Published by EH.Net (October 2018)

Tariq Omar Ali, A Local History of Global Capital: Jute and Peasant Life in the Bengal Delta. Princeton: Princeton University Press, 2018. xiii + 244 pp. $40 (hardcover), ISBN: 978-0-691-17023-7.

Reviewed for EH.Net by Bishnupriya Gupta, Department of Economics, University of Warwick.



The history of the production chain of jute in India has a large literature on British involvement in the jute textile industry in Eastern India and the involvement of Indian traders in supplying raw material to this industry (Goswami 1991, Gordon 2017). The cultivators of raw jute, have been in the background in this literature. Another strand of the literature on jute cultivation has been a part of the agricultural history of colonial India (Bose 1986). This book brings the local economy of jute cultivation in Bengal into the global network of jute production. Jute was a global commodity similar to cotton and sugar and its production integrated the local economy into the ups and down of global capitalism. While rising prices brought prosperity and changing consumption, declining prices brought impoverishment and indebtedness. The economic cycles of jute cultivation are seen to explain the involvement of the producers to the wider political context.

A Local History of Global Capital weaves a fascinating tale of integration of the cultivators of raw jute into the capitalist economy. This is a rare narrative where the cultivators are the economic agents. They respond to the global market by opting into cultivation of a global commodity. As chapter 1 argues: “the enormous increase in jute production took place without colonial coercion or even incentives and subsidies.” The novel aspect of Ali’s analysis is that the cultivators are not only producers, but also consumers, who benefit from global connections, but also suffer as a result.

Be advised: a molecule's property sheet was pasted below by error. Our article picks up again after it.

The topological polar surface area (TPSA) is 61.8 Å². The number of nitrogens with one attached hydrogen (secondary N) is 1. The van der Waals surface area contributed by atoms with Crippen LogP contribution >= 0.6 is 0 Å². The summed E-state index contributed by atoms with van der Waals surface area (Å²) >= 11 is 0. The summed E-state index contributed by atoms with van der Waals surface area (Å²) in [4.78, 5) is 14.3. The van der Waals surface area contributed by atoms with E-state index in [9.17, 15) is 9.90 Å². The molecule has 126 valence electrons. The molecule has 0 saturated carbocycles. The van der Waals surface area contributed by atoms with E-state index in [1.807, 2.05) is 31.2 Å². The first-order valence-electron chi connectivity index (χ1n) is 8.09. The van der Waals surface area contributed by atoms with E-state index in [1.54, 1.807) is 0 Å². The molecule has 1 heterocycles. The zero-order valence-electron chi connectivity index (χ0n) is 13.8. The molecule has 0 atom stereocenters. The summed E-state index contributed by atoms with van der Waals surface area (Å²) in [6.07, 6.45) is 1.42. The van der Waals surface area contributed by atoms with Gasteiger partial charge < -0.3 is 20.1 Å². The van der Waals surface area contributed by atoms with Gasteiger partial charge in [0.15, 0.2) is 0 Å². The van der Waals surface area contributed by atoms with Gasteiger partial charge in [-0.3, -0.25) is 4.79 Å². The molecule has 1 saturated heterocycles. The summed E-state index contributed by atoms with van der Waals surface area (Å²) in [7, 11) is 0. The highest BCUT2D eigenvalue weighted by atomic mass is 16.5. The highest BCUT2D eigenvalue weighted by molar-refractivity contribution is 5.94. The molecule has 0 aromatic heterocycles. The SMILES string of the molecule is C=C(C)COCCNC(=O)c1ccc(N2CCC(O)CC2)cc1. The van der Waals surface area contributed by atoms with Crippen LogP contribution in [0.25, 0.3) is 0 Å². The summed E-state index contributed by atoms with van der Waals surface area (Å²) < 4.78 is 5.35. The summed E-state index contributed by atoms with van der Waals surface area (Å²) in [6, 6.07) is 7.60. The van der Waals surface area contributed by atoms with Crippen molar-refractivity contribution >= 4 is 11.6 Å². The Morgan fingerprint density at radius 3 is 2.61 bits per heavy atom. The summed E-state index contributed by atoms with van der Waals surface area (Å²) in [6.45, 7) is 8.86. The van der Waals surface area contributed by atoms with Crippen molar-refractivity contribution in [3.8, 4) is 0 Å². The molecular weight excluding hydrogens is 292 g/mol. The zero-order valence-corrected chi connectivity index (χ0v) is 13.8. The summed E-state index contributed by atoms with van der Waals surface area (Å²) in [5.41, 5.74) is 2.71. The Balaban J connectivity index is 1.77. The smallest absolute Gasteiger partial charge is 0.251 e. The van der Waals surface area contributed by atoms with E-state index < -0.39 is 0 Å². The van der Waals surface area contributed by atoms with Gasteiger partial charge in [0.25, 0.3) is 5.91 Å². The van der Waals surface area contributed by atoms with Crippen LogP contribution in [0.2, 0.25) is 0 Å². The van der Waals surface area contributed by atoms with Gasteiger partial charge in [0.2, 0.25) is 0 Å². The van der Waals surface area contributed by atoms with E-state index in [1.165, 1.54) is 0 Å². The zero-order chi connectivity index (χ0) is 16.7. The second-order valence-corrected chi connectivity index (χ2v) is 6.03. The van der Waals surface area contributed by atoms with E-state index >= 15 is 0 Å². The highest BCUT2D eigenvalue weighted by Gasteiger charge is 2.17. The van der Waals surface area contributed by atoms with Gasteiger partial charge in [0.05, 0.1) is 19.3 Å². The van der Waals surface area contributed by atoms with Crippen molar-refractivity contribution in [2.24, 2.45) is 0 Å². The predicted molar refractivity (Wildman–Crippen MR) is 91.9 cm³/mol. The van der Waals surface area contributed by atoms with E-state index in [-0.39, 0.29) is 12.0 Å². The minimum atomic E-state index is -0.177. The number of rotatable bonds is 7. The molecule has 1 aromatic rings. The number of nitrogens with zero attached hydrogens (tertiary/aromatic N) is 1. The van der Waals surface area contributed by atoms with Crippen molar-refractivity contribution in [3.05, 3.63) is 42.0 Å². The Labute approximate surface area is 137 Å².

Chapter 1 portrays a vivid picture of the economy of cultivation of raw jute, that was sold to traders to be transported to factories near Calcutta or exported to Europe. Most of world’s jute was grown in Bengal. The Bengali peasant, mainly Muslim by religion, engaged in double cropping of rice and jute from the middle of the nineteenth century. The choice to produce an exportable did not create a subsistence crisis until the First World War. Instead, it led to a consumption revolution, where global commodities came to be traded in local markets. It created a new space for the cultivators as consumers.

Chapter 2 discusses the rise of demand for global commodities, such as corrugated iron, German toys and umbrellas. The opposition of the peasants to the boycott of British goods, a political movement against colonization, was not a religious conflict, nor a resistance to increasing prices. Instead, the author sees this as struggle to preserve the economic spaces created through global exchange. These were not only the local markets and the goods that were sold, but their property rights in this economy, where the cultivators were guaranteed the right to produce and the right to buy and sell. The rent control Act of 1859 had given them the first bit of security of tenure in the agrarian economy of Bengal.

Chapter 3 builds a picture of the web of economic exchange built on social relations, where race, caste and religion played their part. Ali describes the transport of raw jute from the cultivators and intermediaries in the hinterland to the jute mills and the trading companies of the metropolis, using country boats and the newly constructed railway lines. The appearance of the transport hub at Goalundo, where the commodities switched from traditional to modern transportation, is a symbol of the colonial connections with the traditional local economy. We are reminded of the production chain of tea in Assam. Goalundo was also the place where indentured migrant workers changed over from the train that had carried them from Calcutta to the country boats. Production of global commodities such as tea and jute, had far reaching consequences for the local communities in the hinterland.